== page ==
Linked by Thom Holwerda on Thu 30th Jan 2014 23:13 UTC
Windows

Microsoft is once again planning to alter the way its Start Screen works in Windows 8.1 Update 1. While the software giant originally released Windows 8.1 last year with an option to bypass the "Metro" interface at boot, sources familiar with Microsoft's plans have revealed to The Verge that the upcoming "Update 1" for Windows 8.1 will enable this by default. Like many other changes in Update 1, we’re told the reason for the reversal is to improve the OS for keyboard and mouse users.

Wow, a touch interface does not work with a mouse and keyboard. Who saw that coming.

I expect photos of many people eating crow.

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RE[4]: It's really not so bad...
by novad on Fri 31st Jan 2014 12:25 UTC in reply to "RE[3]: It's really not so bad..."
novad
Member since:
2010-06-10

"There is no usable equivalent in the Mac or Nux world. It's as simple as that.

Stuff like Chef & Puppet are far more flexible and powerful than GPOs.
"

The keyword here is usable. Or maybe I should have said usable in a convenient way. Looks like I've offended some people with that.

These tools are powerful it's true. You can dig quiet deeply in system configurations but what's about the time you need for that?

As another guy here has said. A lot is preformatted in GPOs. That's fine and good but that doesn't restrict you to those preconfigured settings. When you want to setup something that isn't covered by GPOs and/or additional ADMX files (And that doesn't leave a lot) you can still do whatever you want with direct registry tweaks or scripts



Puppet are far more flexible and powerful than GPOs.


Please tell me one single thing you weren’t able to setup through:
- An "out of the box" GPO setting (with or without additional ADMX)
- A registry key (Deployed by GPO)
- A startup/logon/logoff/shutdown script (Also called by GPO)

Reply Parent Score: 2

Vanders Member since:
2005-07-06

The keyword here is usable.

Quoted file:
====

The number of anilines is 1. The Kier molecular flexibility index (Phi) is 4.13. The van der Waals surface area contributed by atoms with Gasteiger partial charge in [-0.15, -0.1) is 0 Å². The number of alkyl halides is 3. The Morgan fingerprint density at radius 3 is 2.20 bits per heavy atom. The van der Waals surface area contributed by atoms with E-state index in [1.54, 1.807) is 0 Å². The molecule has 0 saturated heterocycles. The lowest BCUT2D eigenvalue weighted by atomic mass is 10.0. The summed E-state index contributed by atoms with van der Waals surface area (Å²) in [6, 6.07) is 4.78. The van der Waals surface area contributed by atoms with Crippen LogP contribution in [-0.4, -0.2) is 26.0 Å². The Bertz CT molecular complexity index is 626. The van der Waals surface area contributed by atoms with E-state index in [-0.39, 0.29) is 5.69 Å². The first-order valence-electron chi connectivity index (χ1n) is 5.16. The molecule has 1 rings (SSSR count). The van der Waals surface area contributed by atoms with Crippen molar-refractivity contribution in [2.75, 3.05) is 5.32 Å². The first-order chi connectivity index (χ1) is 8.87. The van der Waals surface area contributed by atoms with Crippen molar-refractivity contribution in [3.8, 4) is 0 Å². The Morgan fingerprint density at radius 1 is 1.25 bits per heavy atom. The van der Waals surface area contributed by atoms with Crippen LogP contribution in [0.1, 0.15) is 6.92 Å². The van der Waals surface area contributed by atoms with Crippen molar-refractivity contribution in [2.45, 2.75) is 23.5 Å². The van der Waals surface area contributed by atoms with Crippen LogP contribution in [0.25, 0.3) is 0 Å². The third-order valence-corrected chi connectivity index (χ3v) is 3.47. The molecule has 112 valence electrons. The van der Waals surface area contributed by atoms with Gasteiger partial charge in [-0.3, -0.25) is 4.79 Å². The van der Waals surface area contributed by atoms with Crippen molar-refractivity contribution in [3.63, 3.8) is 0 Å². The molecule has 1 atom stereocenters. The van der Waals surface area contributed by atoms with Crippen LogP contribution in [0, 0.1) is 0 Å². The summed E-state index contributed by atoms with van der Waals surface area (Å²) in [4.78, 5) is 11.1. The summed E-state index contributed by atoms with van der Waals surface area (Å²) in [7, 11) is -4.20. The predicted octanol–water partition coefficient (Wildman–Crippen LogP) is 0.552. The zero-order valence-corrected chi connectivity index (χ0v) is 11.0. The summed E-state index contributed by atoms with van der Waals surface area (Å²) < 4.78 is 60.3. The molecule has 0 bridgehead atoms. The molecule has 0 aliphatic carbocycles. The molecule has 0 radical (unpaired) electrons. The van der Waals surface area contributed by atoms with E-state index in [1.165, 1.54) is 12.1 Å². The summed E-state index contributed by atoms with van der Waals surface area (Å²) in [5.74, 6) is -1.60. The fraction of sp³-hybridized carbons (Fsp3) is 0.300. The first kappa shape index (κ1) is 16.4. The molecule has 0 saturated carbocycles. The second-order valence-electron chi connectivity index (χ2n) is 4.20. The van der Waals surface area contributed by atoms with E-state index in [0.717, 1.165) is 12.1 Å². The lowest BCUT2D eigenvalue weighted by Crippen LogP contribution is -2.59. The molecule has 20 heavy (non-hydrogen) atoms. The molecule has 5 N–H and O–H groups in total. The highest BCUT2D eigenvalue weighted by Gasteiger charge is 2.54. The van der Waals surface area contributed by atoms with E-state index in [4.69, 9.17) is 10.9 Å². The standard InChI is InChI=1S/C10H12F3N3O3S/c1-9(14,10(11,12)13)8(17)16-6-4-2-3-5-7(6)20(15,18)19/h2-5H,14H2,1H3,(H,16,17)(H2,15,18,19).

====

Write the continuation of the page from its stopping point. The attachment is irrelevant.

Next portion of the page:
Is it? O.K. I didn't realise that "usability" was a major concern for a systems administrator. I've certainly never met one who cared about usability at the expense of flexibility, but I guess your mileage may vary.

As another guy here has said. A lot is preformatted in GPOs. That's fine and good but that doesn't restrict you to those preconfigured settings.


A lot of pre-written manifests/cookbooks/stacks/script are available for the various configuration management tools I mentioned, too.

When you want to setup something that isn't covered by GPOs and/or additional ADMX files (And that doesn't leave a lot) you can still do whatever you want with direct registry tweaks or scripts


Right, which is directly comparable to the stuff you can do with Chef or Puppet. Hell I can run Ruby directly on the host I'm configuring and break out from there to all sorts of Gems if I want to.

Please tell me one single thing you weren’t able to setup through:
- An "out of the box" GPO setting (with or without additional ADMX)
- A registry key (Deployed by GPO)
- A startup/logon/logoff/shutdown script (Also called by GPO)


I never said I wasn't able to do so, but lets not pretend that mucking about with ADMX's is simple (or for that matter, creating your own), or that (to pick an example) any of those incredibly simple things is in any way comparable to a full set of Chef Roles & Cookbooks that take a bare Ubuntu Server install and configure it was a complete and running OpenStack Nova compute server complete with Quantum support. And then does that across 1000 servers at the same time.

Just sayin'

Reply Parent Score: 4

novad Member since:
2010-06-10

I didn't realise that "usability" was a major concern for a systems administrator.


It is... If not that means you're a masochist. If the exact same thing can be done with one click or with tinkering around 2 hours I chose the "one click".

I've certainly never met one who cared about usability at the expense of flexibility


Neither do I. I prefer to choose a convenient method when it's available... When not... Then let's go the hard way.

A lot of pre-written manifests/cookbooks/stacks/script are available for the various configuration management tools I mentioned, too.


Well... Looks like you sometimes also chose "prewritten" stuff instead of the flexibility of fully handmade configuration ;)

The problem with these pre-written manifests/cookbooks/stacks/script is that these are external tools (mostly). You must double-check everything before you can use them. That's still quicker than writing them yourself but isn't exactly funny.

Right, which is directly comparable to the stuff you can do with Chef or Puppet. Hell I can run Ruby directly on the host I'm configuring and break out from there to all sorts of Gems if I want to.


Sure... And that's good so. But for me this kind of solution is to be used only if nothing else is left. Scripts can be very dangerous. It's much easier to make a mistake while changing a script than unticking a checkbox.

But lets not pretend that mucking about with ADMX's is simple (or for that matter, creating your own)


Adding official ADMX files to an AD is really easy. If you have never done that simply try once. Creating ADMX files is much more complicated. That's true... But except in very specific cases i'll never try to make my own ADMX files. What isn't covered with available ADMX files is done through scripting.

As I already said. That doesn't let a lot left.

Reply Parent Score: 1